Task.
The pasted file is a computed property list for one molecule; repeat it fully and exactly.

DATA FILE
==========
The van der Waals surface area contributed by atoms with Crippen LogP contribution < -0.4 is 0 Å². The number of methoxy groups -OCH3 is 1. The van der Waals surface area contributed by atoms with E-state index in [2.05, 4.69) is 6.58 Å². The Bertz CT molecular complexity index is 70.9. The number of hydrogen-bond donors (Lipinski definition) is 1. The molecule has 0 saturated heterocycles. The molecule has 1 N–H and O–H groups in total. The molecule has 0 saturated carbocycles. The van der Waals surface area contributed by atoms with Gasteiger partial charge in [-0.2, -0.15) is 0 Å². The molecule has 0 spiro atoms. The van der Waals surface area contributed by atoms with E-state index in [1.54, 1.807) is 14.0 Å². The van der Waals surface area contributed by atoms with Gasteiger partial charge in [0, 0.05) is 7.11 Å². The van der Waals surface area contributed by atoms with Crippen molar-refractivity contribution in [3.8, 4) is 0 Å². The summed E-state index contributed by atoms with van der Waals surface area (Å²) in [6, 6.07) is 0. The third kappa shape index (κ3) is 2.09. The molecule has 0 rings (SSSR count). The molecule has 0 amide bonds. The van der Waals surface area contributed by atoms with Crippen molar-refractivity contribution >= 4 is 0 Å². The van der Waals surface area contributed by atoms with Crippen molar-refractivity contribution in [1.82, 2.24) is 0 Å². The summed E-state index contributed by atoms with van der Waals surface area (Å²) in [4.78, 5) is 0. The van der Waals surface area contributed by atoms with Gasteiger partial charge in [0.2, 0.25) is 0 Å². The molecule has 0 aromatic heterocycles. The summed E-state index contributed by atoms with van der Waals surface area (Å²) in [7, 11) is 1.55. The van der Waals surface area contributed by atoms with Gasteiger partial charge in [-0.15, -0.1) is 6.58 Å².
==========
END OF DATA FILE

The van der Waals surface area contributed by atoms with Crippen LogP contribution < -0.4 is 0 Å². The number of methoxy groups -OCH3 is 1. The van der Waals surface area contributed by atoms with E-state index in [2.05, 4.69) is 6.58 Å². The Bertz CT molecular complexity index is 70.9. The number of hydrogen-bond donors (Lipinski definition) is 1. The molecule has 0 saturated heterocycles. The molecule has 1 N–H and O–H groups in total. The molecule has 0 saturated carbocycles. The van der Waals surface area contributed by atoms with Gasteiger partial charge in [-0.2, -0.15) is 0 Å². The molecule has 0 spiro atoms. The van der Waals surface area contributed by atoms with E-state index in [1.54, 1.807) is 14.0 Å². The van der Waals surface area contributed by atoms with Gasteiger partial charge in [0, 0.05) is 7.11 Å². The van der Waals surface area contributed by atoms with Crippen molar-refractivity contribution in [3.8, 4) is 0 Å². The summed E-state index contributed by atoms with van der Waals surface area (Å²) in [6, 6.07) is 0. The third kappa shape index (κ3) is 2.09. The molecule has 0 rings (SSSR count). The molecule has 0 amide bonds. The van der Waals surface area contributed by atoms with Crippen molar-refractivity contribution >= 4 is 0 Å². The van der Waals surface area contributed by atoms with Crippen molar-refractivity contribution in [1.82, 2.24) is 0 Å². The summed E-state index contributed by atoms with van der Waals surface area (Å²) in [4.78, 5) is 0. The van der Waals surface area contributed by atoms with Gasteiger partial charge in [0.2, 0.25) is 0 Å². The molecule has 0 aromatic heterocycles. The summed E-state index contributed by atoms with van der Waals surface area (Å²) in [7, 11) is 1.55. The van der Waals surface area contributed by atoms with Gasteiger partial charge in [-0.15, -0.1) is 6.58 Å².